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Can an exclusion clause or liability cap apply to a deliberate or fundamental breach? (Mott MacDonald v Trant Engineering)

Can an exclusion clause or liability cap apply to a deliberate or fundamental breach? (Mott MacDonald v Trant Engineering)
Published on: 09 April 2021
Published by: LexisPSL
  • Can an exclusion clause or liability cap apply to a deliberate or fundamental breach? (Mott MacDonald v Trant Engineering)
  • What are the practical implications of this case?
  • What was the background?
  • What did the court decide?
  • Case details

Article summary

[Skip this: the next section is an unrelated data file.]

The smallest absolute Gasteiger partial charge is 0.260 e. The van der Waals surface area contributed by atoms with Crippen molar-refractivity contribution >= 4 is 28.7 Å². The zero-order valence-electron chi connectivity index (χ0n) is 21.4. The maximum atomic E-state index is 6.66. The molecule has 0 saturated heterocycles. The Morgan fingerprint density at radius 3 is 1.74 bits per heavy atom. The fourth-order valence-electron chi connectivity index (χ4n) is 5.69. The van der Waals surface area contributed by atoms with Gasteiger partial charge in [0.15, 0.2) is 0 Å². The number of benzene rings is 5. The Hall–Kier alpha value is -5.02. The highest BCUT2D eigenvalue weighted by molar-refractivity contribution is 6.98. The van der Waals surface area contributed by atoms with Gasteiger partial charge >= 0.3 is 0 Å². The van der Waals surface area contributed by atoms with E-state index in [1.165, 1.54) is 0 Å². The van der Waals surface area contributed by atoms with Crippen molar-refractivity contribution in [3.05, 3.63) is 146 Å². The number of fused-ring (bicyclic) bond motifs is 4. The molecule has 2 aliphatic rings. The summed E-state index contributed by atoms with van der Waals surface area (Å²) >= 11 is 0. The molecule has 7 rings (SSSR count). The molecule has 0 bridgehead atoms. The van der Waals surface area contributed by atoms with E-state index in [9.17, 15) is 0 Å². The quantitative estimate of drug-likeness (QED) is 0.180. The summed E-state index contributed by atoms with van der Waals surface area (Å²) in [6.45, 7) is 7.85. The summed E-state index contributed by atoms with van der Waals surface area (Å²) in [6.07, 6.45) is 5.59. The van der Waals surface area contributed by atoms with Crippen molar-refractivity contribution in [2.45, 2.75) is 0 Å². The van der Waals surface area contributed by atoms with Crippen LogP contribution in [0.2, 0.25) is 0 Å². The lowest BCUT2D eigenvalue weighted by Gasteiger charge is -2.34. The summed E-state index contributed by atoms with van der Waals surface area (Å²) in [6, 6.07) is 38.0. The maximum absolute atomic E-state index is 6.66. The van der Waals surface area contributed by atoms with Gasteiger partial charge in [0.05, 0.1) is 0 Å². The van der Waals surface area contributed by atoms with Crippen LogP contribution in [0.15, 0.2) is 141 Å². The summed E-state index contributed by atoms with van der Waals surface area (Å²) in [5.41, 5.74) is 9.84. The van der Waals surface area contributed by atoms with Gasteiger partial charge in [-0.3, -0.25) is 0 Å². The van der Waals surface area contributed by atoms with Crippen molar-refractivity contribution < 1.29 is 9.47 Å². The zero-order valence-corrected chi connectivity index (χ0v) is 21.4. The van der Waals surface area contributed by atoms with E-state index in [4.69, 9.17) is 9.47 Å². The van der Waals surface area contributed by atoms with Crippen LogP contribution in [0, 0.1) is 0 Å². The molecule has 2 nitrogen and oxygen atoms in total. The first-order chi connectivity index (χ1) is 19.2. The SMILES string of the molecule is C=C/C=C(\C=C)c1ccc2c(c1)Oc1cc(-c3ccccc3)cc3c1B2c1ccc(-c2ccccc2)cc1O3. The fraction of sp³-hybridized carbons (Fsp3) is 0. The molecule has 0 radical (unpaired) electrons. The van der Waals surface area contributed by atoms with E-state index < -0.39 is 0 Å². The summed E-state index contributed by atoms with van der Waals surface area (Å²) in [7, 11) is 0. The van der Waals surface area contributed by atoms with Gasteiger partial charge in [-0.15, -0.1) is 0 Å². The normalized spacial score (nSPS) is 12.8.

Construction analysis: The Technology and Construction Court gave summary judgment, holding that a clause in a professional services agreement containing a cap on liability, exclusions on liability, and a net contribution clause applied even to fundamental, willful, or deliberate breaches of contract. It did so on the basis that the clause was worded broadly enough to cover such breaches, and there was no need for it expressly to refer to them. The court upheld longstanding authority on the interpretation and application of exclusion clauses. As a result, when the case proceeds to trial, the counterclaim valued at around £5m will need to overcome all the exclusions and will in any event be worth at most £500,000. Written by Marcus M Birch, associate director at Bryan Cave Leighton Paisner LLP, London. or take a trial to read the full analysis.

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